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Latest News and Tips from HSG

BauscherHepp Scope Collection

Scope Collection by BauscherHeppToday, we introduce you to a brand new collection from BauscherHepp – Scope. This collection may be familiar to you, as BauscherHepp featured it in their  National Restaurant Association Show Overview, which we shared with you a few weeks ago. But today, we are sharing just a little more information about Scope’s story!

Scope is an all new collection from BauscherHepp with a fresh silhouette. Additionally, the embossment draws inspiration from one of Bauscher’s Noble China collections: Purity Finest Loom. Made from German hard porcelain, it pairs perfectly with Bauscher’s Options collection. The collection features soft pastel shades of white, taupe, and delicate blue-green, which creates the perfect platform for chefs to experiment with new food trends in their own style. Further, the Scope collections offers an interplay of embossed and smooth pieces for a dazzling, modern rustic aesthetic

You can see more of Scope, and all the new items in BauscherHepp’s monthly Novelties Guide.

 

Making a difference: Power of 10 Initiative

Power of 10 Initiative by Chef Erik Bruner-Yang

Image from Power of 10 Initiative website

Today we are sharing a post from Bauscher Hepp’s Blog with you and we couldn’t be more excited. It features a non-profit that was started right in our backyard. Read on for more information on this great initiative by Chef Erik Bruner-Yang.

Award-winning DC-based Chef Erik Bruner-Yang recognized very early on in this global health crisis the effect Covid would have on the restaurant industry. He determined he didn’t want to sit by and do nothing. He envisioned a way to get workers back on the job, while safely re-opening restaurants to feed essential workers and vulnerable members of the community.

With this goal in mind, Bruner-Yang created The Power of 10. It is a non-profit initiative to channel donations into re-hiring restaurant workers laid off as a result of Covid-19. The idea was simple: if a restaurant were to receive $10,000 a week, it would be able to create 10 full-time jobs, which could then produce 1,000 free meals straight to its community.

In Chef Erik’s own words:

Small businesses are the backbone of America and neighborhood restaurants are the anchors of every great community. Stimulating the local economy through neighborhood businesses allows its community to play a vital role in tackling the collateral damage of COVID-19. With the ability to provide jobs again, small businesses will relieve the unemployment safety net. Restaurants will also be providing quality hot meals and keeping the supply chain intact by supporting local farmers and vendors.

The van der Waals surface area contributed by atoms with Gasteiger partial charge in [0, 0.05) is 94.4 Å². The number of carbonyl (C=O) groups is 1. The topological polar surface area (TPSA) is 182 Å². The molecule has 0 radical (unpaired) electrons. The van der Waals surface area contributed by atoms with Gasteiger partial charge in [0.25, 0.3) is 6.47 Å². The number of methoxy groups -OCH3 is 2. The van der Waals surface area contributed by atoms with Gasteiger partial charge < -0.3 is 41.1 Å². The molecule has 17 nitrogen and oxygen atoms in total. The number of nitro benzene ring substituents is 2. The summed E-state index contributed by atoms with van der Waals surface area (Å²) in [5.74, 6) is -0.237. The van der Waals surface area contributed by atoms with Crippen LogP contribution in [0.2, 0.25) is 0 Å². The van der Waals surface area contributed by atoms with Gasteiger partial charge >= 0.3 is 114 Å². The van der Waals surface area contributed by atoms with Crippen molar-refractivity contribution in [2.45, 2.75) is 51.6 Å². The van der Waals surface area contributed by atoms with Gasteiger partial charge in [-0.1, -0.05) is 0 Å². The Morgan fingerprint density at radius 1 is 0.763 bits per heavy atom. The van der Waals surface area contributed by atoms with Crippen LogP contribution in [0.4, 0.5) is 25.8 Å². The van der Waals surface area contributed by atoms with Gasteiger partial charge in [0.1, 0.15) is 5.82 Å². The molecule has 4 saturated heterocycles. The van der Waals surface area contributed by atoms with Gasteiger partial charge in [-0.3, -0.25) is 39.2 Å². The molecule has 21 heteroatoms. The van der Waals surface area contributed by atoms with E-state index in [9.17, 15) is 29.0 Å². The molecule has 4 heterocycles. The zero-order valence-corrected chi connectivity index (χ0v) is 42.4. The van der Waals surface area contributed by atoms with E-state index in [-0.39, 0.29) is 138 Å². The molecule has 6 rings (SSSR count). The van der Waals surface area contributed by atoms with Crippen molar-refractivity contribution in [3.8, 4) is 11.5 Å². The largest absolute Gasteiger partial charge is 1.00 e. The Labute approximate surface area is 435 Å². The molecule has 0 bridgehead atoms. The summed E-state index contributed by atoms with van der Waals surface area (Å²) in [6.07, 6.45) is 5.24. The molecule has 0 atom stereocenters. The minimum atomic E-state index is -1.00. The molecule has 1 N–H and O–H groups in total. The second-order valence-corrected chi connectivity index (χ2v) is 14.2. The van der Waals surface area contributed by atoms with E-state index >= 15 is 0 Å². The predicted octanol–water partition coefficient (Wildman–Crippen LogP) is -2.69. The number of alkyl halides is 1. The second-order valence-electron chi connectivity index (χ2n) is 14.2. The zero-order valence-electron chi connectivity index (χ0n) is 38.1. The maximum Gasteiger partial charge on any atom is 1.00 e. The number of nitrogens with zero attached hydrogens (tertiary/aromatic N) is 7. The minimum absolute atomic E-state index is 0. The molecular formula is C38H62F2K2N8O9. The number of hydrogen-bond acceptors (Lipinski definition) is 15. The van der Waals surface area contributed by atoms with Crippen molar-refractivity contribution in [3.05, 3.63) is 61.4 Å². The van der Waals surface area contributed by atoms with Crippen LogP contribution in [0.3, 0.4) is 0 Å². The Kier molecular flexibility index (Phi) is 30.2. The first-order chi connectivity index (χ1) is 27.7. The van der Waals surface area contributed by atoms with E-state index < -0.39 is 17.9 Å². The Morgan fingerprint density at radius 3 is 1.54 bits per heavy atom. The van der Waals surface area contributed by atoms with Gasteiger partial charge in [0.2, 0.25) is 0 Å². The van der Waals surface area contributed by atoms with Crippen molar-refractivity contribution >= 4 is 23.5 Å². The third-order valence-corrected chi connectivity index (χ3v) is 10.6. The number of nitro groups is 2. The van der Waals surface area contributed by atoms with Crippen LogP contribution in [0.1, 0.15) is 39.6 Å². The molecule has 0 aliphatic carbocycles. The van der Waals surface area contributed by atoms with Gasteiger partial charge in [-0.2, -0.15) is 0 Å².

A small pilot program in Bruner-Yang’s own Washington, DC began with some beloved restaurants: Cane, ABC Pony, and Maketto. On May 6th, the project received the backing of Capital One and has now grown to include 30 local restaurants in 8 cities: DC, LA, New York City, Chicago, Dallas, Baltimore, Charlotte, and Richmond. So far the Power of 10 Initiative has raised over $800,000 for these restaurants. Additionally that means that over 35,000 meals has been donated to the community.

Bricia Lopez’s Guelaguetza has been able to keep employees and prepare free meals for healthcare workers. In the video below, you can see the positive impact this project has had. If you are able, please support this amazing project by donating. Spreading the word can also help, if you are not able to donate!

We are so happy to be a part of a community that has done so much to help each other out during this unprecedented time. We will get through this together.

BauscherHepp NRA Show Collections

BauscherHepp NRA show collectionsDid you know that the opening day for the National Restaurant Association Show in Chicago would have taken place this past weekend? Due to obvious reasons that didn’t happen this year, but our factory partners from BauscherHepp didn’t want you to miss out. So they have created a mini catalog, which highlights some of the collections that BauscherHepp would have introduced at the NRA show.

We are thrilled to share the catalog with you! It includes new vintage-inspired glasses from Luigi Bormioli. Asymmetrical bone white china from Bauscher. Versatile stoneware from Playground that serves a dual purpose. You can view the BauscherHepp NRA Show Collection here.

Bauscher Hepp will send out more of these mini catalogs, as they launch even more new products, and we will of course share them with you.

In the meantime – please stay safe and healthy and we look forward to seeing all of you in Chicago next year for the National Restaurant Association Show!

And, if you need any help to get you through this crisis, BauscherHepp is continuously updating their Covid-19 resource page. It is a page that contains a list of national and regional resources, aid and ways everyone can continue to help. You can find out more by clicking on this link!